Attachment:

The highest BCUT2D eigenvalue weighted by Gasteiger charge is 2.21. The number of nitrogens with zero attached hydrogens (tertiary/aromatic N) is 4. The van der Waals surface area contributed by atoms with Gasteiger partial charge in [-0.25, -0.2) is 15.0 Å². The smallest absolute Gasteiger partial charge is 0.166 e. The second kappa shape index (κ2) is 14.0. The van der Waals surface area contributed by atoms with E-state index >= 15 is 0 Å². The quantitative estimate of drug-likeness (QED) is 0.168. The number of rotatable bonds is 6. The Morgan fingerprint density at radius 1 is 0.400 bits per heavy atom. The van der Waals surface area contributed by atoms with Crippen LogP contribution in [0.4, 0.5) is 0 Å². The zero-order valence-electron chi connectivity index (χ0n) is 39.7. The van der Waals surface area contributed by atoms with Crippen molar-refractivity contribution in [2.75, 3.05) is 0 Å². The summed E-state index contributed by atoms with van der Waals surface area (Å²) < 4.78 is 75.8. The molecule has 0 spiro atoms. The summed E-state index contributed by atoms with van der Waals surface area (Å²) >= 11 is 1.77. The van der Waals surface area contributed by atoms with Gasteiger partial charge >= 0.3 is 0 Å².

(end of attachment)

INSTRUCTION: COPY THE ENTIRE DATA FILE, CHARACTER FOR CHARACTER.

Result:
The highest BCUT2D eigenvalue weighted by Gasteiger charge is 2.21. The number of nitrogens with zero attached hydrogens (tertiary/aromatic N) is 4. The van der Waals surface area contributed by atoms with Gasteiger partial charge in [-0.25, -0.2) is 15.0 Å². The smallest absolute Gasteiger partial charge is 0.166 e. The second kappa shape index (κ2) is 14.0. The van der Waals surface area contributed by atoms with E-state index >= 15 is 0 Å². The quantitative estimate of drug-likeness (QED) is 0.168. The number of rotatable bonds is 6. The Morgan fingerprint density at radius 1 is 0.400 bits per heavy atom. The van der Waals surface area contributed by atoms with Crippen LogP contribution in [0.4, 0.5) is 0 Å². The zero-order valence-electron chi connectivity index (χ0n) is 39.7. The van der Waals surface area contributed by atoms with Crippen molar-refractivity contribution in [2.75, 3.05) is 0 Å². The summed E-state index contributed by atoms with van der Waals surface area (Å²) < 4.78 is 75.8. The molecule has 0 spiro atoms. The summed E-state index contributed by atoms with van der Waals surface area (Å²) >= 11 is 1.77. The van der Waals surface area contributed by atoms with Gasteiger partial charge >= 0.3 is 0 Å².